A general who became a graft buster and turned on his political patron, Angolan President Joao Lourenco was sworn in for a second term on Thursday but faces dwindling popularity in a country struggling with problems.
Nicknamed JLo, the 68-year-old secured a new five-year tenure in the tightest-ever vote held in the oil-rich country.
Lourenco leads the People's Movement for the Liberation of Angola (MPLA) party, which has ruled for nearly five decades.
In the August 24 ballot, the MPLA suffered its worst performance while its long-term rival, UNITA, surged.
Lourenco's victory was declared just 24 hours after he buried his predecessor, long-time ruler Jose Eduardo dos Santos, who died in Spain in July.
Handpicked by dos Santos, Lourenco took the helm in 2017. That year his party won with a comfortable 61 percent of the vote. This time he notched up just 51 percent.
In his acceptance speech before a crowd of selected delegates in the oceanside capital, Lourenco recycled his old promises of economic reforms and job creation.
But he made no mention of his long touted anti-graft campaign.
The election outcome reflected fading support for the historic ruling party, especially among young people clamouring for jobs and a better life.
Squared-faced with small-eyes, Joao Manuel Goncalves Lourenco was born in Lobito in western Angola. He often displays an emotionless face when in public.
As a young man, he fought the colonial power Portugal and then after independence took part in the civil war that erupted between the MPLA government and UNITA rebels.
Lourenco studied in the former Soviet Union, which trained many rising young African nationalists during decolonisation.
He became political chief of the armed wing of the MPLA in the civil war -- a Cold War proxy conflict that drew in Cuban forces to fight alongside the MPLA, while CIA-backed militias did battle against them.
The ex-artillery general ascended through the MPLA hierarchy, leading the party in parliament before becoming deputy speaker.
Yet his ambition almost ended his career.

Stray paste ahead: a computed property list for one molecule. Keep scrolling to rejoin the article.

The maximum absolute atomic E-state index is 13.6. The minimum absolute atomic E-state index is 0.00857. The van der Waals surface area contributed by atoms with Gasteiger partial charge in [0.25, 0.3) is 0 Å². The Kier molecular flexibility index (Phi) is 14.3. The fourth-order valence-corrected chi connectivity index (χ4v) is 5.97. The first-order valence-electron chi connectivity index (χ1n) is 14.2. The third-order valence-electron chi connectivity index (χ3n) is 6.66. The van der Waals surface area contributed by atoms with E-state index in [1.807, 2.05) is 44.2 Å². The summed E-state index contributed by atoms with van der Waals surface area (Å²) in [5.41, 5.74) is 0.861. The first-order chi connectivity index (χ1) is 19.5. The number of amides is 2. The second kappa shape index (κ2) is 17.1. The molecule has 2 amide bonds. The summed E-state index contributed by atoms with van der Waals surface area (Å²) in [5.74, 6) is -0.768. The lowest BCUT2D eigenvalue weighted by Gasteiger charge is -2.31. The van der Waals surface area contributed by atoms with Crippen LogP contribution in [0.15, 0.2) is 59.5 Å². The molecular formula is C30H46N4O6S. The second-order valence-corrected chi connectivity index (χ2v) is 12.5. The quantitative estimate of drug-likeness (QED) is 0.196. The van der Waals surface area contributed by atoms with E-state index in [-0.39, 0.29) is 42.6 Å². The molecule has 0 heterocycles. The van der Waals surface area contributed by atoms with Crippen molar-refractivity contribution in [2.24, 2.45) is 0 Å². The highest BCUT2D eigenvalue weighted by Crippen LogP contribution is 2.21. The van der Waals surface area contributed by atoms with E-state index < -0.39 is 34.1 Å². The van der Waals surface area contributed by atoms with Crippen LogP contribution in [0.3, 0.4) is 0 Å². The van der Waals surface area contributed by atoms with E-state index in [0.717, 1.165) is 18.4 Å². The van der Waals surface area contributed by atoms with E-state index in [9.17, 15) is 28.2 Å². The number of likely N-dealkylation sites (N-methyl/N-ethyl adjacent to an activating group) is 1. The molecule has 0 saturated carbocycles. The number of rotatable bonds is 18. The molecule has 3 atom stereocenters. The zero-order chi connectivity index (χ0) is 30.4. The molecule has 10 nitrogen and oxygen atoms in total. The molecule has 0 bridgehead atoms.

Unable to hide his angling for the top job, he was sidelined by dos Santos around the turn of the century.
In 2014, he was brought back from the cold and appointed defence minister. Three years later he eased himself into the top job.
After winning the 2017 elections, Lourenco quickly turned on his predecessor, starting an anti-corruption drive to recoup the billions allegedly embezzled by dos Santos' family.
Inheriting an economy deep in recession, he launched ambitious reforms to diversify government revenue and privatise state-owned firms.
Lourenco has trumpeted his successes, but many of Angola's 33 million people still wallow in poverty.
His anti-graft push has also been criticised as selective and politically motivated, fuelling divisions within the MPLA.
Dos Santos's death worsened his woes, triggering a public spat with the veteran revolutionary leader's children -- several of whom face graft investigations.
Even so, Lourenco's change in tack from the previous regime has won praise abroad.
He has become the go-to mediator in Africa -- whether dealing with the crisis in the Central Africa Republic or brokering talks between the Democratic Republic of Congo and Rwanda.
But analysts say he is following his predecessor's footsteps in cracking down on dissent at home.
He is married to Ana Dias, a former planning minister who also represented Angola at the World Bank. They have six children.